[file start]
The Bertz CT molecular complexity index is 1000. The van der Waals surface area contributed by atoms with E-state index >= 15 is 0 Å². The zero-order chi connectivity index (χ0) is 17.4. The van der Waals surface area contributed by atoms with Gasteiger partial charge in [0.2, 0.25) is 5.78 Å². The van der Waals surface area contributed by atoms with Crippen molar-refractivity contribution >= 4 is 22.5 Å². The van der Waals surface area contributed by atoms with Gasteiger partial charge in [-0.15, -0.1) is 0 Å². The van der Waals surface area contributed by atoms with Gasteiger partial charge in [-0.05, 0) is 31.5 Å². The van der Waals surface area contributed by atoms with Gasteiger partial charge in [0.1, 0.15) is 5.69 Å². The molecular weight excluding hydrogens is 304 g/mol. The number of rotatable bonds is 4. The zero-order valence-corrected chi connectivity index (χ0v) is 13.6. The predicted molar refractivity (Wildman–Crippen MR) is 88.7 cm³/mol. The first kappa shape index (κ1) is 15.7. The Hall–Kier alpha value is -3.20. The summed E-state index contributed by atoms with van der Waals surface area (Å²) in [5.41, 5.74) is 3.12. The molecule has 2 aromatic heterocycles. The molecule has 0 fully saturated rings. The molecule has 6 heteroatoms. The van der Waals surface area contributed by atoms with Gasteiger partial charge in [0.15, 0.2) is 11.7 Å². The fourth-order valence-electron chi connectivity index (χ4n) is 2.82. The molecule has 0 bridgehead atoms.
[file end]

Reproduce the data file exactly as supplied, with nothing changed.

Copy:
The Bertz CT molecular complexity index is 1000. The van der Waals surface area contributed by atoms with E-state index >= 15 is 0 Å². The zero-order chi connectivity index (χ0) is 17.4. The van der Waals surface area contributed by atoms with Gasteiger partial charge in [0.2, 0.25) is 5.78 Å². The van der Waals surface area contributed by atoms with Crippen molar-refractivity contribution >= 4 is 22.5 Å². The van der Waals surface area contributed by atoms with Gasteiger partial charge in [-0.15, -0.1) is 0 Å². The van der Waals surface area contributed by atoms with Gasteiger partial charge in [-0.05, 0) is 31.5 Å². The van der Waals surface area contributed by atoms with Gasteiger partial charge in [0.1, 0.15) is 5.69 Å². The molecular weight excluding hydrogens is 304 g/mol. The number of rotatable bonds is 4. The zero-order valence-corrected chi connectivity index (χ0v) is 13.6. The predicted molar refractivity (Wildman–Crippen MR) is 88.7 cm³/mol. The first kappa shape index (κ1) is 15.7. The Hall–Kier alpha value is -3.20. The summed E-state index contributed by atoms with van der Waals surface area (Å²) in [5.41, 5.74) is 3.12. The molecule has 2 aromatic heterocycles. The molecule has 0 fully saturated rings. The molecule has 6 heteroatoms. The van der Waals surface area contributed by atoms with Gasteiger partial charge in [0.15, 0.2) is 11.7 Å². The fourth-order valence-electron chi connectivity index (χ4n) is 2.82. The molecule has 0 bridgehead atoms.